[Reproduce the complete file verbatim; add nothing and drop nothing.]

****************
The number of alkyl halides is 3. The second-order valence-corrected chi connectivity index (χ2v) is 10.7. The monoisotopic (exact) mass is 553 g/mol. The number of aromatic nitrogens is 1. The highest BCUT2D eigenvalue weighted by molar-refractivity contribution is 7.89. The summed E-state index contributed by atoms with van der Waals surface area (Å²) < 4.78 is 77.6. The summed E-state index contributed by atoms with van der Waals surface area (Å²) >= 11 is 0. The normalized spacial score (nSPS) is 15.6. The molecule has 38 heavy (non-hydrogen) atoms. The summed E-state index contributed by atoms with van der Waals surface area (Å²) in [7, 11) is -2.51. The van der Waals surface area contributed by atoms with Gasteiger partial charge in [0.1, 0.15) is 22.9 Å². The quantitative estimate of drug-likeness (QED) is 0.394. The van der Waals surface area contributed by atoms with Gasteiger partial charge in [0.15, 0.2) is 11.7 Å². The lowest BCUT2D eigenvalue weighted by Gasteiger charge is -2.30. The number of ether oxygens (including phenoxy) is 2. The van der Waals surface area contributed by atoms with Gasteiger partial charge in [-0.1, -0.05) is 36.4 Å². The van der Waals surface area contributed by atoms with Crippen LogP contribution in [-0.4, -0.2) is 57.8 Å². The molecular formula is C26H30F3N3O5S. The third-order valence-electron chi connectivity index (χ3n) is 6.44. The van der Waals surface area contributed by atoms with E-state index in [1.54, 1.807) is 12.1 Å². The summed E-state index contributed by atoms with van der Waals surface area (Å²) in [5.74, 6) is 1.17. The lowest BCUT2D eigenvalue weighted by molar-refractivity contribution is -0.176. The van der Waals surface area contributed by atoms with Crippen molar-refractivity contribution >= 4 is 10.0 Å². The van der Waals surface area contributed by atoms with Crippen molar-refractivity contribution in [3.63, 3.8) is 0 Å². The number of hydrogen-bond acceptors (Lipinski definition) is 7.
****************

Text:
The number of alkyl halides is 3. The second-order valence-corrected chi connectivity index (χ2v) is 10.7. The monoisotopic (exact) mass is 553 g/mol. The number of aromatic nitrogens is 1. The highest BCUT2D eigenvalue weighted by molar-refractivity contribution is 7.89. The summed E-state index contributed by atoms with van der Waals surface area (Å²) < 4.78 is 77.6. The summed E-state index contributed by atoms with van der Waals surface area (Å²) >= 11 is 0. The normalized spacial score (nSPS) is 15.6. The molecule has 38 heavy (non-hydrogen) atoms. The summed E-state index contributed by atoms with van der Waals surface area (Å²) in [7, 11) is -2.51. The van der Waals surface area contributed by atoms with Gasteiger partial charge in [0.1, 0.15) is 22.9 Å². The quantitative estimate of drug-likeness (QED) is 0.394. The van der Waals surface area contributed by atoms with Gasteiger partial charge in [0.15, 0.2) is 11.7 Å². The lowest BCUT2D eigenvalue weighted by Gasteiger charge is -2.30. The number of ether oxygens (including phenoxy) is 2. The van der Waals surface area contributed by atoms with Gasteiger partial charge in [-0.1, -0.05) is 36.4 Å². The van der Waals surface area contributed by atoms with Crippen LogP contribution in [-0.4, -0.2) is 57.8 Å². The molecular formula is C26H30F3N3O5S. The third-order valence-electron chi connectivity index (χ3n) is 6.44. The van der Waals surface area contributed by atoms with E-state index in [1.54, 1.807) is 12.1 Å². The summed E-state index contributed by atoms with van der Waals surface area (Å²) in [5.74, 6) is 1.17. The lowest BCUT2D eigenvalue weighted by molar-refractivity contribution is -0.176. The van der Waals surface area contributed by atoms with Crippen molar-refractivity contribution >= 4 is 10.0 Å². The van der Waals surface area contributed by atoms with Crippen molar-refractivity contribution in [3.63, 3.8) is 0 Å². The number of hydrogen-bond acceptors (Lipinski definition) is 7.